• First risk management standards (AS/NZS4360) published in Australia and New Zealand.
1996
  • Bernstein publishes ‘Against the Gods’,17 arguing that the notion of controlling risk is one of the central ideas that distinguishes modern times from the distant past.
  • Asian banking crisis starts with a range of contributing factors including rapid expansion, crony capitalism and fixed exchange rates. Many firms had too much debt. When the bubble burst, defaults exploded especially in Thailand, Indonesia and Malaysia, and a number of banks failed. Poor governance (protection for minority shareholders), allowing managerial expropriation, is cited as a contributing factor.18
1998
  • Russian bond crisis brings down the hedge fund Long-Term Capital Management (LTCM). The case illustrates the consequences of simplistic, flawed risk models to guide business decisions.19
1999
  • Turnbull report, revised in 2005, introduces risk assessment and internal controls to corporate governance for UK listed companies.
2001
  • 9/11 catastrophe illustrates how terrorists can exploit behavioural biases (dread risks) to their advantage; brings greater focus on geopolitical risks. Dread risks are risks that produce disproportionate fear and induce sub-optimal responses. After 9/11 many people reduced air travel in favour of car travel, causing many additional and needless road deaths. Air travel remains one of the safest modes of transport given the vanishingly small probability of terrorist attack.20
  • Enron bankruptcy underscores many risk governance issues including failure of the board to understand the risks of the business, failure of auditors to uncover managerial fraud, preventing the flow of accurate information to investors.21
2002
  • Sarbanes-Oxley Act responds to governance failures at Enron. The Act aimed to enhance the quality of financial disclosures by addressing audit quality, the quality of internal controls and impose greater responsibilities on directors serving on the audit committee. It also included enhanced whistle-blower protections and the possibility of clawback of bonuses following fraud.
  • SARS epidemic focuses attention on risk of infectious disease and relevant risk management practices e.g. scenario planning, business continuity planning.22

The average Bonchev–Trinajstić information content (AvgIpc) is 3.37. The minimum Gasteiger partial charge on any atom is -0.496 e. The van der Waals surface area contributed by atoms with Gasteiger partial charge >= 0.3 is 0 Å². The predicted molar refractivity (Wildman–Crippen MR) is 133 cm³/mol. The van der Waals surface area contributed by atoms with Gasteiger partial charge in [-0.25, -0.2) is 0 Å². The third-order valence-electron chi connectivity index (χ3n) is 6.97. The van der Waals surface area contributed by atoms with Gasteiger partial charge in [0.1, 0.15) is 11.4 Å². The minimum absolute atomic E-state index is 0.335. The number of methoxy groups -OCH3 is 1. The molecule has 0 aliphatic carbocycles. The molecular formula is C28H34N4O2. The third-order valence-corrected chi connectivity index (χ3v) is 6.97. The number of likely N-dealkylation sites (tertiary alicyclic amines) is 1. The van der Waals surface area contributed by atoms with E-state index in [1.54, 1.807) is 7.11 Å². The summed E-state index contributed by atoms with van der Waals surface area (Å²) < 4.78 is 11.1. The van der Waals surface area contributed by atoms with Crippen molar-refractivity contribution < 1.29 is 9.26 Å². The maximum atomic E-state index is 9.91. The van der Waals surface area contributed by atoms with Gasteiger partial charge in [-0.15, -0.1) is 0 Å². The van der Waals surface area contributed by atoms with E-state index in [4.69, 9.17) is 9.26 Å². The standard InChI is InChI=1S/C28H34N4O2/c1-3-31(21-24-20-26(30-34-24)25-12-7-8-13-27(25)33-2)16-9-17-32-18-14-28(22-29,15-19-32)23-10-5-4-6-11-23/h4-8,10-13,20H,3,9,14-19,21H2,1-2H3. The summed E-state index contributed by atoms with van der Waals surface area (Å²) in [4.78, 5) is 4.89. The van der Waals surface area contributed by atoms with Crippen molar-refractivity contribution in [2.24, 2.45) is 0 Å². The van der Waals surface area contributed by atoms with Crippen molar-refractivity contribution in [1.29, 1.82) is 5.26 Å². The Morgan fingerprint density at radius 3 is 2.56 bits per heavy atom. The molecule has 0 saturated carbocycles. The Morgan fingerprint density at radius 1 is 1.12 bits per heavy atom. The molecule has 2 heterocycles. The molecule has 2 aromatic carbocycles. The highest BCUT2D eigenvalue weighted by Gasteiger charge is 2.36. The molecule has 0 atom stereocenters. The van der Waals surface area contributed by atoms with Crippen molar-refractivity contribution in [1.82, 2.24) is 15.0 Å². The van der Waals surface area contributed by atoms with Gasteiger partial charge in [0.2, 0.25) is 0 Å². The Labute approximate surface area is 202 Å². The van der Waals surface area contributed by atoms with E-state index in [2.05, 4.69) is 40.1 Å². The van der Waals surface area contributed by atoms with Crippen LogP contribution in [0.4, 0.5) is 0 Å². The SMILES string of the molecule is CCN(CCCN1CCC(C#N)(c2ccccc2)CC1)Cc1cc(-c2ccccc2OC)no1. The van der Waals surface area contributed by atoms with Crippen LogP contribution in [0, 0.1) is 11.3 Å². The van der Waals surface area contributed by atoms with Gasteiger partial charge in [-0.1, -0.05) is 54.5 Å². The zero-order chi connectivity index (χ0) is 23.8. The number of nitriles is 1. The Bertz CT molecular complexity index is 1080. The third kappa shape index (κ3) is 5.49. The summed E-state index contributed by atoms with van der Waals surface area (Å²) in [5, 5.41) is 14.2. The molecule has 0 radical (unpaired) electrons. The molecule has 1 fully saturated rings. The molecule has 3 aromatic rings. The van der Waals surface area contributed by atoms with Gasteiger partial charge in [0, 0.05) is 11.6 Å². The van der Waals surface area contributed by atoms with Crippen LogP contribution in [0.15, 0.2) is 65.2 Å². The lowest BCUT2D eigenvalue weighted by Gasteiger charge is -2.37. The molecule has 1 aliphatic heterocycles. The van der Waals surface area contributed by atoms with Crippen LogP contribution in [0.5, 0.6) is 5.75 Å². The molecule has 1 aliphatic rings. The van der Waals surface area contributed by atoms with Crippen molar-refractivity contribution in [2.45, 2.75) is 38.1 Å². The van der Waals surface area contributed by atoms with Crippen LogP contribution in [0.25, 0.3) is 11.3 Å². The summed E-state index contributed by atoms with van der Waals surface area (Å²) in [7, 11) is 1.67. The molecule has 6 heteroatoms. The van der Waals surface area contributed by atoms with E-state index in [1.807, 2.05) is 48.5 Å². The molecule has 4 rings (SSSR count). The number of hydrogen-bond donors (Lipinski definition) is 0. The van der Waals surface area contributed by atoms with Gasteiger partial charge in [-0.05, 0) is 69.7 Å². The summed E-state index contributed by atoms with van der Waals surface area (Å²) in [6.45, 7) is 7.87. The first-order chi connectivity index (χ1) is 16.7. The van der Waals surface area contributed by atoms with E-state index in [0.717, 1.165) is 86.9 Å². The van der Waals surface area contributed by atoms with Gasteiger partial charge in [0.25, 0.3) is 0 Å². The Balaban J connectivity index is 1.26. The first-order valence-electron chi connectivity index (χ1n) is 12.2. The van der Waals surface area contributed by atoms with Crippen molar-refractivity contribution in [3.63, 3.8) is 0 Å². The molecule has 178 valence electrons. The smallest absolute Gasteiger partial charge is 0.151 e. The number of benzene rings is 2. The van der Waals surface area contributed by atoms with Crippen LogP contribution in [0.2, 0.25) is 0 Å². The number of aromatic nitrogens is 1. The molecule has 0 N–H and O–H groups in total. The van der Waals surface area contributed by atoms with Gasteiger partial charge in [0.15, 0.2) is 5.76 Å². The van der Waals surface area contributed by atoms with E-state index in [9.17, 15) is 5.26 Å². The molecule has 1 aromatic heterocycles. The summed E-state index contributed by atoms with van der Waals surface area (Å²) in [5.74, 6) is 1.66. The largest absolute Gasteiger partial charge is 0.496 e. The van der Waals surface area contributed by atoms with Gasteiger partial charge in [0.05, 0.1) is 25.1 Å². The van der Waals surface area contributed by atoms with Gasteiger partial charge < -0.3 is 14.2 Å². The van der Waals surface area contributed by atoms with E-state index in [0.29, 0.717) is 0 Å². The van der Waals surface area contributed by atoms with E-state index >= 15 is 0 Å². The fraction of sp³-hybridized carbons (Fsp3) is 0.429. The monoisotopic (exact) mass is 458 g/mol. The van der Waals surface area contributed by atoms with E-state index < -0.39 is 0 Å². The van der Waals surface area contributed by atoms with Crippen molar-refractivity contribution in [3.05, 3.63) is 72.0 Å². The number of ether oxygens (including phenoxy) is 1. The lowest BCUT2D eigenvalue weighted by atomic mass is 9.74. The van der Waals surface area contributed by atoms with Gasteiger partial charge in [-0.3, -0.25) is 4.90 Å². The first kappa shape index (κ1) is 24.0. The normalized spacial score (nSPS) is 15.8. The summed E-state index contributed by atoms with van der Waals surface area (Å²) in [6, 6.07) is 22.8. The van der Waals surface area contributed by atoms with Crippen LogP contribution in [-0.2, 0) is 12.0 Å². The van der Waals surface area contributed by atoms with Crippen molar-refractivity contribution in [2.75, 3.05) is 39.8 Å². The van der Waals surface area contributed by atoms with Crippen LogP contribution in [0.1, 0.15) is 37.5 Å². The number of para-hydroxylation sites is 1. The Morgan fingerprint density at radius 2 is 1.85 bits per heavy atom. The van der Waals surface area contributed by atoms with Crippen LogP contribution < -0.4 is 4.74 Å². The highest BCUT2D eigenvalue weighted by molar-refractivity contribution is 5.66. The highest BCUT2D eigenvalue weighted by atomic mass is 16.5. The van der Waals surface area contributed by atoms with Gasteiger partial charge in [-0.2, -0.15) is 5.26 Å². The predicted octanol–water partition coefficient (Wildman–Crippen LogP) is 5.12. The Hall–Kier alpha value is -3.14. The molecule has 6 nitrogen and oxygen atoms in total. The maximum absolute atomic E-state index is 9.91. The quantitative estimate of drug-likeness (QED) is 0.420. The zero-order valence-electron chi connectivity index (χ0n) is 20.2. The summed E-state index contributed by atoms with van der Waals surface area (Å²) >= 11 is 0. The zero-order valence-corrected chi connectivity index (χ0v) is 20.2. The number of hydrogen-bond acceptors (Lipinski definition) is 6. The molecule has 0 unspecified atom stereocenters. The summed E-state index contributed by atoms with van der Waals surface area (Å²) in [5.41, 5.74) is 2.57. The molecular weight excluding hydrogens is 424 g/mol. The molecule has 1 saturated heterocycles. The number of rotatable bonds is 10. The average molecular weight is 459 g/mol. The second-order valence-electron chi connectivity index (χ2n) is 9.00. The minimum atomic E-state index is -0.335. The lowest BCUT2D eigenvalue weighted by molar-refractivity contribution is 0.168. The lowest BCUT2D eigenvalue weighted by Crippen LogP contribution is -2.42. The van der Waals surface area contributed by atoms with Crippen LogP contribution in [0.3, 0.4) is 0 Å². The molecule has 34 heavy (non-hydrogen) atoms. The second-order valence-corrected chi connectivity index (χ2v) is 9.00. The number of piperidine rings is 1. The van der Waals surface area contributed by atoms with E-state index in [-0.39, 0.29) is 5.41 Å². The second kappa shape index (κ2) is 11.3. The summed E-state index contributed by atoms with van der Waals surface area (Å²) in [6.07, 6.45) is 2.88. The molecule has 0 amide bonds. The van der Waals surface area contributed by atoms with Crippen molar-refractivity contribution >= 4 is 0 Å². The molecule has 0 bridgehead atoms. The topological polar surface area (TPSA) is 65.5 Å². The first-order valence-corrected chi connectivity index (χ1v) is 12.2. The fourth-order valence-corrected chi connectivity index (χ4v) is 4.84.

• Kahneman, a pioneer in the field of behavioural biases, wins Nobel Memorial Prize in Economic Sciences for work completed in the late twentieth century.
2003
  • NAB foreign exchange option scandal. Rogue traders caused losses of $360 million. This case was one of the first to explicitly identify culture as an underlying cause, contributing to the failure of controls in a financial institution.23
2004
  • COSO Enterprise Risk Management (ERM) framework launched.24 COSO defined ERM as ‘a process, effected by an entity’s board of directors, management and other personnel, applied in strategy setting and across the enterprise, designed to identify potential events that may affect the entity, and manage risk to be within its risk appetite, to provide reasonable assurance regarding the achievement of entity objectives’.
  • Basel II published with expanded use of internal quantitative risk models for banks in the regulation of capital for risk mitigation purposes.
  • OECD revises corporate governance principles, extending the responsibilities of directors in relation to risk management.25
2007
  • Taleb publishes ‘The Black Swan’26 describing biases associated with low probability events. During the global financial crisis Taleb becomes one of the most strident critics of quantitative risk models.
  • Global Financial Crisis begins as the sub-prime mortgage market deteriorates.27 A US housing boom, driven by securitisation and loose lending to high-risk borrowers, comes to an end when these borrowers start defaulting.
2008
  • Lehman Brothers bankruptcy results from risky assets (financing housing and sub-prime mortgages) and excessive reliance on short-term debt; the legacy of infamous CEO Dick Fuld.28 Many other financial institutions share the same fate or are bailed out or taken over by rivals.
200...